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Plans for new restaurant bar in Wolverhampton refused over concerns

By Joe Sweeney | Wolverhampton | News | Published:

Plans to open a new restaurant-bar in Wolverhampton city centre have been refused.

The former Catellani's Restaurant in School Street, Wolverhampton, occupied by the new First Class Lounge. Photo: Google Street View

The First Class Lounge, in School Street, was formerly home to Cattellani's Restaurant, which closed several years ago.

Applicant Mr Erastus Ndi had hoped to open the venue predominantly as a restaurant during the week and as a nightclub on Friday and Saturday evenings.

He had also applied to provide live and recorded music, late night refreshments and the sale of alcohol on the premises.

However, the two-storey property is located within one of the city’s designated ‘Cumulative Impact Zones’ (CIZ), which means the surrounding area already has a high concentration of licensed premises.

Council chiefs say this put it in a higher risk category in terms of upholding the four required licensing objectives, and relevant concerns were subsequently raised with the committee by each of the responsible authorities.

West Midlands Fire Safety Officer Neil Aston-Baugh said that following an inspection of the premises in February, a number of issues had arisen including a faulty fire alarm, insufficient emergency lighting, a blocked rear staircase and wall panels that were a fire hazard.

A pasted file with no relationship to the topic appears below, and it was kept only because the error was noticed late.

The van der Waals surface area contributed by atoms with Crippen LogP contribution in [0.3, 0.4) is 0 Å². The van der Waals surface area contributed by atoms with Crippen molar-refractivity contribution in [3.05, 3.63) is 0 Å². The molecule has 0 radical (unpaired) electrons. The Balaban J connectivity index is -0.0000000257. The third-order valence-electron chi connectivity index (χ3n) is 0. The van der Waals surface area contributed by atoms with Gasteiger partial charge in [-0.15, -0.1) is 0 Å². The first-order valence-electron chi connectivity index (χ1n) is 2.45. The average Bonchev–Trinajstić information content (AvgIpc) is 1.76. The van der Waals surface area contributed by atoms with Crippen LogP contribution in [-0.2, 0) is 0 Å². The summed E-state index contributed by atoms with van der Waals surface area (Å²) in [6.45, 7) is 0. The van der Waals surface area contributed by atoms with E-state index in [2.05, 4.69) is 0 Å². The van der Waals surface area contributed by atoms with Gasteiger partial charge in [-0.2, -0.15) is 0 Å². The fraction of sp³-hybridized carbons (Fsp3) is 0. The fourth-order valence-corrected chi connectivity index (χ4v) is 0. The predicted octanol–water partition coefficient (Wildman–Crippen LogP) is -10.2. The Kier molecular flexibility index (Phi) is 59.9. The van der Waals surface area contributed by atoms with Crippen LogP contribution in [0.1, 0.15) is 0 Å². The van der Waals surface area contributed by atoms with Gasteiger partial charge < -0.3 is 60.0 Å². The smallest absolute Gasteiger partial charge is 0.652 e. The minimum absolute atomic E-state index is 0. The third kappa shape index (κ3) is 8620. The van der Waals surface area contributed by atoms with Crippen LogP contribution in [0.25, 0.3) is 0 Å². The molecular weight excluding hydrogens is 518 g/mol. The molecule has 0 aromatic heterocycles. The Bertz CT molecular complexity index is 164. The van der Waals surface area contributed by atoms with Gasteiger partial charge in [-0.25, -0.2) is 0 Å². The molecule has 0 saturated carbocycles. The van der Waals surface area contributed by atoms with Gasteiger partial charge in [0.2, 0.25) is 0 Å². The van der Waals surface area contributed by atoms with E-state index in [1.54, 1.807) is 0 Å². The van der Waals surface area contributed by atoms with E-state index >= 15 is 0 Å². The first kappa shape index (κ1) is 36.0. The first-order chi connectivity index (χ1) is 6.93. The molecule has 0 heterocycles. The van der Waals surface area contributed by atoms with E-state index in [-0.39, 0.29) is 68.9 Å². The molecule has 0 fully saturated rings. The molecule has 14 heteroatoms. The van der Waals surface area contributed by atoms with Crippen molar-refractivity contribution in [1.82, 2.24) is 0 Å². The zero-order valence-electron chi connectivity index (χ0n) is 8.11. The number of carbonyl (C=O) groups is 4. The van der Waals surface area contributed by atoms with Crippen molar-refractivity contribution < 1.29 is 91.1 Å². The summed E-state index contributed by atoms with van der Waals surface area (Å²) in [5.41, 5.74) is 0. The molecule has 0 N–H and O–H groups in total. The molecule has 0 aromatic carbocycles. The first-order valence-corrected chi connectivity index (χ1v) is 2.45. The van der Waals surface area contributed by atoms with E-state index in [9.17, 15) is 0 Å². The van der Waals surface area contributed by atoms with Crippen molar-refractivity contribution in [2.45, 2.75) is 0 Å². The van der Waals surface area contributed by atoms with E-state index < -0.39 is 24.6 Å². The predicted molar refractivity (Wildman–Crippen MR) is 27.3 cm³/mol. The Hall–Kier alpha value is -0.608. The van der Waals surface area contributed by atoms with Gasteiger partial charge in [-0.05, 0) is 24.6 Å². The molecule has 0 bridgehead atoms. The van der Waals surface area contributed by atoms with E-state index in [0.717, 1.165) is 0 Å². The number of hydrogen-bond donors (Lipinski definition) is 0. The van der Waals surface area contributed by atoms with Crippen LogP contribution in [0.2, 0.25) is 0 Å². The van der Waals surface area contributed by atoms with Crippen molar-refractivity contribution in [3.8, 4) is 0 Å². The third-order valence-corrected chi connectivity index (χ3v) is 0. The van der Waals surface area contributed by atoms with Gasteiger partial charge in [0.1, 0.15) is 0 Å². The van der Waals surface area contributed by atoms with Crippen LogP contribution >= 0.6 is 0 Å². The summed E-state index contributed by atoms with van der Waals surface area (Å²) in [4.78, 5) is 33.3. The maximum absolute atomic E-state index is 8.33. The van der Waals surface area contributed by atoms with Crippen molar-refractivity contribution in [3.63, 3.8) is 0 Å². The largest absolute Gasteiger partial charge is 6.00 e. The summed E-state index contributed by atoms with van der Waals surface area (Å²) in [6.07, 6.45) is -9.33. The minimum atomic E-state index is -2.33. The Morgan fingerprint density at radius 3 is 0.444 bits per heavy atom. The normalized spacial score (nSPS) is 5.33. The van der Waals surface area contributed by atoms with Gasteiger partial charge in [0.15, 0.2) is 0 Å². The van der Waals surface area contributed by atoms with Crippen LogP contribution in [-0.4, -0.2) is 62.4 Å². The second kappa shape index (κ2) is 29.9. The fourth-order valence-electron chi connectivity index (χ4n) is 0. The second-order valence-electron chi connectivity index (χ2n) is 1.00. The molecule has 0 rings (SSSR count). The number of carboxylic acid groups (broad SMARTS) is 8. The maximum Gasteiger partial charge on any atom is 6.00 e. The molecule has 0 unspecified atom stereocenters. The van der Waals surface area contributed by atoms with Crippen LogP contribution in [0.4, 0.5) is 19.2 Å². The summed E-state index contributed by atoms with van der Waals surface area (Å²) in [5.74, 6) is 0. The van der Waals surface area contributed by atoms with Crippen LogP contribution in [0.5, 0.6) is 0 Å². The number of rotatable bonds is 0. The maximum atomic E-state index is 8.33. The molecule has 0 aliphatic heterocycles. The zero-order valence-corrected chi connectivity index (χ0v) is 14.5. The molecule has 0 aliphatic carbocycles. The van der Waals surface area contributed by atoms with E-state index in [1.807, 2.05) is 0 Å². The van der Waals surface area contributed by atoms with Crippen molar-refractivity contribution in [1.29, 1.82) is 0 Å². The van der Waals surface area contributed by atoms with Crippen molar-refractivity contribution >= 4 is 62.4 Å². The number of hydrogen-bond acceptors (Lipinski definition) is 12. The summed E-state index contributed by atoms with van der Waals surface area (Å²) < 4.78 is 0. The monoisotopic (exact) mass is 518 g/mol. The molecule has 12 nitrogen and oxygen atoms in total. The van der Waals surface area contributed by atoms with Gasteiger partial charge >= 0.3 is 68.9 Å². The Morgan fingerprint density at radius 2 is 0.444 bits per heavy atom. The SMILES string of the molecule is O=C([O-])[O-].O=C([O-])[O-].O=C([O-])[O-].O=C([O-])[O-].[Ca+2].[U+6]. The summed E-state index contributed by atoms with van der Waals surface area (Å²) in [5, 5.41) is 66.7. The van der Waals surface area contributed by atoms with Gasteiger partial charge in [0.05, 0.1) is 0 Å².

He told the committee he was assured that work had since been carried out to remedy the problems, but that he had not received the relevant paperwork and certificates confirming this.

Obligations

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Mr Aston-Baugh said he did not think the application should be allowed to proceed until he had seen this correspondence.

Environmental and public health officers also raised concerns about noise and public safety issues.

Mr Ese Adams-Aliu, acting on behalf of Mr Ndi, told the committee his client had previously served in the British military and fully understood any security risks.

"He has done his bit for Queen and country and now wants to do something for the local community," he earlier told the committee.

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Council solicitor David Abel said: "There is concern expressed for the promotion of crime and disorder, public safety, the prevention of public nuisance and the protection of children from harm licensing objectives.

"It was felt there was insufficient information in the application and the operating schedule to show how the applicant would address all four licensing objectives and therefore not have an adverse effect upon them.

"The licensing authority has concerns that the applicant has insufficient understanding of his legal obligations in this regard. The concerns of the responsible authorities have not been met."

Councillor Alan Bolshaw, chairman of the statutory licensing sub-committee, told members: "It is the committee’s decision to refuse the application."

Joe Sweeney

By Joe Sweeney
@JoeSweeneyLDR

Local Democracy Reporter covering Wolverhampton.

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